Assignment: Understanding Context of Captains Courageous

Captains Courageous Context Assignment

In order to try to understand what Rudyard Kipling was using allegory and parable to describe, we have to gain a better understanding of the time and place about which he was giving his commentary.  As we’ve discussed, we need to understand the context and author’s background in order to interpret their work as accurately as possible, this is certainly true of Captains Courageous.

This assignment requires you to dig into Kipling’s first impressions of America based on the notes he took when he traveled across America in 1889.  (Seven years before C. C. was published.)

You will also get some feel for the historical, political and economic characteristics of 19th Century America and America’s relationship with the British through an article entitled, “The Myth of America’s ‘Free Security’ (Reconsiderations)” by Fareed Zakaria, editor of Newsweek’s International editions since 2000.  OR American Foreign Policy in the Late 19th Century:Philosophical Underpinnings By Michael Chimes (which I recommend.) (http://www.spanamwar.com/imperialism.htm)

American Notes and one of the other two accounts are required reading.  You will need to take notes on them, commenting on how what you read helps you better understand what Kipling was saying in Captains Courageous through “allegory, parable and metaphor.”  (Please carefully review his statements below.)  I expect at least one page typed, double space, or two full handwritten journal pages, 1 ½ if your writing is especially small.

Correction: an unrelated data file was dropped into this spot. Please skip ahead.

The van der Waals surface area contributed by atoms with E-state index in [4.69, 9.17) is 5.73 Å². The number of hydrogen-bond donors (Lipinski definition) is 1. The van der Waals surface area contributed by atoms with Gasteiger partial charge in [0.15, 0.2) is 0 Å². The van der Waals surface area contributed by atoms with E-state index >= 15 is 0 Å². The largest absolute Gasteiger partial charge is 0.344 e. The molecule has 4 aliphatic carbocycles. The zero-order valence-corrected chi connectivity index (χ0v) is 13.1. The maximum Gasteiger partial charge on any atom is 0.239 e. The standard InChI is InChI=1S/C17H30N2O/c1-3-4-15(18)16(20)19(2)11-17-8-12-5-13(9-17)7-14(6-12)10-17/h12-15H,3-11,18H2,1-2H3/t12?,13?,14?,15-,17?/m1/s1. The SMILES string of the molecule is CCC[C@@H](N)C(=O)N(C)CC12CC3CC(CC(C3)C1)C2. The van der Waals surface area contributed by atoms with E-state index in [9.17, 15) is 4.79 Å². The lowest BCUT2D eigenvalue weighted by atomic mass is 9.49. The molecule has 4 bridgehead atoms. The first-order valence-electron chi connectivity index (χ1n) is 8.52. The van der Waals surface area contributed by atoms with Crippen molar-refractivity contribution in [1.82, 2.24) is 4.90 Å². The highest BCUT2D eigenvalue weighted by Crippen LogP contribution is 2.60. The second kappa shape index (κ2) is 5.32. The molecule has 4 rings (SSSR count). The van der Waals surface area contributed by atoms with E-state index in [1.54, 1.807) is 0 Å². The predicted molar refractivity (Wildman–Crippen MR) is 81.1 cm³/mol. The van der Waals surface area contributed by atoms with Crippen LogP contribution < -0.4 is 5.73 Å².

Your notes need to be from at least two sections of Kipling’s “American Notes” and from something you gleaned from Dr. Zakaria’s or Michael Chime’s articles.

“Captains Courageous” Introduction by Professor Leonee Ormond

Kipling and the Critics: In December 1897 Rudyard Kipling was in low spirits. The weather was inclement, he had an atrocious cold, and a review of Captains Courageous in the Atlantic Monthly (LXXX Dec 1897, pp 856/7) had left him smarting. The Atlantic critic complained that, although the book achieved `relief from the go-fever and insistence of Kipling’s earlier work, `it is relief procured at the cost of life…. There is an almost incredible lack of significance in parts of it, as if it were a steamer underengined for its length.’ Kipling was startled by the reviewer’s strictures. These were, he said, exactly the qualities which he associated with the United States. Interpreting `relief’ in his own way, Kipling explained his position to an American friend, Charles Eliot Norton: Had I gone about with a lantern to describe America I could not have hit on a more splendid description than `relief at the cost of life’. Relief from the material cares of the Elder Peoples at the cost of what the Elder Peoples mean by life! And again `There is an almost incredible insignificance in parts of it, as if it were a steamer underengined on its length’. Why, hang it! that’s his own very country and in half a dozen words he gets at the nub of the thing I was laboriously painting in C. C.

`For this’, went on Kipling, `did I change my style; and allegorize and parable and metaphor.’ (http://www.kipling.org.uk/rg_courageous_intro.htm)

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